Redcurrant & Whitecurrant Cultivation Guide

Easy to grow and hardy, these must be the most beautiful soft fruits. Turn them into quivering transluscent rosy jelliws or scatter them jewel-like over summer fruit salades, or drape sprigs curvaceously over cocktails and soft drinks...
Whitecurrants - lesser grown poor-cousins of the Redcurrant deserve re-apraisal too. When fully ripened they are a delicate amber-pink and have a sweeter taste than Redcurrants.
These cuurants require spacing 5' apart as bushes and can also be grown as cordons whereupon a spacing of around 18" is more than enough. Space saving cordons can be planted against fence, wall, or tied to a simple light post or strong cane.
General cultivation notes
Both Red and White currants need the same cultural conditions, they will grow well in most soils. Rotted compost added before planting will be beneficial, preferably choose a sunny position. Plant to same depth as lifted at the nursery and make certain that the roots are well spread out. Space 5ft between bush form, 18 inches single cordon, 3ft double cordon which can be placed against a fence., if space is limited.

PRUNING. The minimum pruning is necessary as the fruit is borne both on the old and new wood. In Winter the leaders should be cut back by half to one third, side laterals to 1 to 2 inches to form fruiting spurs.

FEEDING. Early Spring a general fertilizer high in potash (a rose or tomato fertilizer) may be used, but preferably Sulphate of Potash, approximately 2oz to each plant and Sulphate of Ammonia to promote growth required.
CORDONS Redcurrants and gooseberries are ideal when grown as cordons and with this form of culture the fruit is easier to pick, usually larger, and easy to protect from birds. Cordons can be planted in a row with a cane for each plant secured to horizontal wires or planted 6 inches from a fence or a wall etc.
Plant single cordons 18 inches apart, double cordons 24 inches apart and triple cordons 36 inches apart.
Feeding and general culture is the same as for the bush fruits.

PRUNING. Very simple to prune, in mid-June (not earlier) cut back each side shoot to the fourth leaf and tie the leading (upright) shoot to the cane. In the Winter or very early Spring further cut back side shoots to the third bud, approximately 1.5 inches, and then shorten the length of the leader to leave only 6 to 10 inches of the new growth.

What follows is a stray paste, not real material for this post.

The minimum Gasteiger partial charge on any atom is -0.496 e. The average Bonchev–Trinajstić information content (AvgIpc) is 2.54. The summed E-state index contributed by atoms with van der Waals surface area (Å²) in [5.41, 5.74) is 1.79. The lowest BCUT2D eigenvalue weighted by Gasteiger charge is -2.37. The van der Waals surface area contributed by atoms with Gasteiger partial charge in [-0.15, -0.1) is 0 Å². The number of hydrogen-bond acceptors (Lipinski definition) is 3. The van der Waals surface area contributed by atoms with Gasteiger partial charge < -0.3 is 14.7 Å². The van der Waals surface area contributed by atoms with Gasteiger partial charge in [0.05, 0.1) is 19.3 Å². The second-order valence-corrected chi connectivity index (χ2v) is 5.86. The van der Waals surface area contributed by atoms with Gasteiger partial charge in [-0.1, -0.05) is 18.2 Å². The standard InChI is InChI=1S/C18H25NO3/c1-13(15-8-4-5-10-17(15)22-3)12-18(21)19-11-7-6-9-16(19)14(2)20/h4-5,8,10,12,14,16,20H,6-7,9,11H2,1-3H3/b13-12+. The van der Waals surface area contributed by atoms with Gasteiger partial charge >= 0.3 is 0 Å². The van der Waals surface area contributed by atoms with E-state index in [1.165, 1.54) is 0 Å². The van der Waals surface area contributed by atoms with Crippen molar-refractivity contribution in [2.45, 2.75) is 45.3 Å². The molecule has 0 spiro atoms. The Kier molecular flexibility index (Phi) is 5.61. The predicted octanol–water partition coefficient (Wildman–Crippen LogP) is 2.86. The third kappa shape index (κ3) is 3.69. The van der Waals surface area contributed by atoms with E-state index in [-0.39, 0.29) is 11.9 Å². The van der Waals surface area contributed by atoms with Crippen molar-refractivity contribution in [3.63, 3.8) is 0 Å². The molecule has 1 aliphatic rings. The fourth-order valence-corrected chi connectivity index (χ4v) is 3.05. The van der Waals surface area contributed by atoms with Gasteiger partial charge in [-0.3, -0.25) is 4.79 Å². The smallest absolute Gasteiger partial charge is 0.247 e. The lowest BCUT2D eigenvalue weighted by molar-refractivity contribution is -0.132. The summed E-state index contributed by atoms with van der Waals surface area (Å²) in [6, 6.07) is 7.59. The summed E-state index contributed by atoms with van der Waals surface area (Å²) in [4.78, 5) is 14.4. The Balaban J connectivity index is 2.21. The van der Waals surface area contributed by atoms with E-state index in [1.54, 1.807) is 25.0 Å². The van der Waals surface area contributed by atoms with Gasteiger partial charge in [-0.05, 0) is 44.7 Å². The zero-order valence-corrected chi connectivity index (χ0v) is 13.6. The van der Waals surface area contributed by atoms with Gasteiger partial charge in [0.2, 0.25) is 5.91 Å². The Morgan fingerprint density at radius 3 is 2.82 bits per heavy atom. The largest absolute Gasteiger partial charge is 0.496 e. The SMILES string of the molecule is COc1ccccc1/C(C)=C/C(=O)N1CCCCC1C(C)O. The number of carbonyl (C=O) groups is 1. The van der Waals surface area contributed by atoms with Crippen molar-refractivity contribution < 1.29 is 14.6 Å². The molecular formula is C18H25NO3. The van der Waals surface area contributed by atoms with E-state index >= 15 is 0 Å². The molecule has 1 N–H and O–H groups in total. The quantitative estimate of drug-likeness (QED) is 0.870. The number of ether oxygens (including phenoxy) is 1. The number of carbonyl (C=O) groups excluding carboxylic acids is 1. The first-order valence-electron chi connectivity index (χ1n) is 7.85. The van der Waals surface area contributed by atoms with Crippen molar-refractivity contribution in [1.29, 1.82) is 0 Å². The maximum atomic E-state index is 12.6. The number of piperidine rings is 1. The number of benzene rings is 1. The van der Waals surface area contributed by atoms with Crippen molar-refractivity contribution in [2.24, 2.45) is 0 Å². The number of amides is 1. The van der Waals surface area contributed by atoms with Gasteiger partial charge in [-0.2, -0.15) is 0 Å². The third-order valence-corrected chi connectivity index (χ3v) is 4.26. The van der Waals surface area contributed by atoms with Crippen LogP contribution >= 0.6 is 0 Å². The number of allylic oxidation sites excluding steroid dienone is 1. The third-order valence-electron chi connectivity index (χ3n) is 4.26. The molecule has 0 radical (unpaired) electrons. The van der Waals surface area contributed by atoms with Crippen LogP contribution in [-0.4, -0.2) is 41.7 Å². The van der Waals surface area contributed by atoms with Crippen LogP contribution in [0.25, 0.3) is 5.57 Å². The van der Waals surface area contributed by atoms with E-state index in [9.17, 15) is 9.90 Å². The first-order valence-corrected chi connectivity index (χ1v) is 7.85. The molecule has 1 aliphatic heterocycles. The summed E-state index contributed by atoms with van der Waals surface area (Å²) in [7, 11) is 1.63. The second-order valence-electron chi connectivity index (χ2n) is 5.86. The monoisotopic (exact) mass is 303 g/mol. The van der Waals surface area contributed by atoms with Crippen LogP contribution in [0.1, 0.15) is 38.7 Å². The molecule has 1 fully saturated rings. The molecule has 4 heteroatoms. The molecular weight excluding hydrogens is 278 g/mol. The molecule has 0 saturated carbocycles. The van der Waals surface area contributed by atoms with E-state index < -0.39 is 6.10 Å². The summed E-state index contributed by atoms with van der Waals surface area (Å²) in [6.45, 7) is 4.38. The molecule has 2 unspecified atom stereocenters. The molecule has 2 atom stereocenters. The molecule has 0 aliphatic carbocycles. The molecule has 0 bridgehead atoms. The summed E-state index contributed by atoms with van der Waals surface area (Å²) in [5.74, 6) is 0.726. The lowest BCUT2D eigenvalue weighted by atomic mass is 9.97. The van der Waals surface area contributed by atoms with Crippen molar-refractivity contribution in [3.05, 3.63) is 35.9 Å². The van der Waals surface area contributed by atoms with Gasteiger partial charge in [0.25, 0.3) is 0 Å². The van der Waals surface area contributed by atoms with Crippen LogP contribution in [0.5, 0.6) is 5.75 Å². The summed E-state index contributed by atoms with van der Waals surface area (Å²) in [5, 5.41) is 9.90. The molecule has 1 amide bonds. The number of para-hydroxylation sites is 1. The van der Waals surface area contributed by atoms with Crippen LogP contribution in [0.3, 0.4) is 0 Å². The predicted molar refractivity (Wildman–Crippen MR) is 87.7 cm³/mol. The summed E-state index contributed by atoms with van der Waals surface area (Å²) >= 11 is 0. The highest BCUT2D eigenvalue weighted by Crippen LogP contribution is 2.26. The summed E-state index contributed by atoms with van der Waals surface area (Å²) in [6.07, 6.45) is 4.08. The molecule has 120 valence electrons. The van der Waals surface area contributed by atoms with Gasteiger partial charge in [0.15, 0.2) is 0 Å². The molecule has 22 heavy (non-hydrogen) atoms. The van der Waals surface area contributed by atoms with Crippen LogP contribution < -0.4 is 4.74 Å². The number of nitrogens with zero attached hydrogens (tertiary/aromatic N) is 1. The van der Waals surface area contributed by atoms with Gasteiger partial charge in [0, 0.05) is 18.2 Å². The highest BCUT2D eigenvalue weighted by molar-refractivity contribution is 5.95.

Once your cordon has reached the height you require the leader should be pruned in Summer to leave four to five leaves of the new growth and again in the Winter to leave only one bud of the new Summer’s growth. This maintains the height you require. For single cordons you are pruning one leader, double cordons two leaders and triple cordons three leaders.
Pests and dieases
The most important pest of these currants is the redcurrant blister aphid which brings the leaves out in alarming red pulsating blisters! It looks worse than it is and affected bushes usually crop well regardless but it is rather unsightly! Prevention is much better than cure; the next spring start spraying with a suitable insecticide, just as the first leaves emerge.
Coral Spot affects old dead or dieing shoots and branches. Cut out such growths until you reach live healthy wood.
Be sure to net mature frutiing bushes against birds who like Redcurrants as much as we do! Whitecurrants seem to be less affected by bird predation.
Good varieties of Redcurrant
Laxtons no 1 remains my favourite, an old old classic that just drapes itself with fruit.
Redstart is a first class late, ripening in August.
Junifer is an interesting new French variety which is very early ripening.
Red Lake and Fays Prolific are now becoming outclassed. Stanza remains worth cultivating.
Of the whitecurrants White Versailles is the standby. The newer Blanca is later ripening and worth considering as a season extender.


  1. Hi
    There are too many young shoots growing on my bush (from each stem of old wood ther are multiple growing at the same time) should I remove some of these ?


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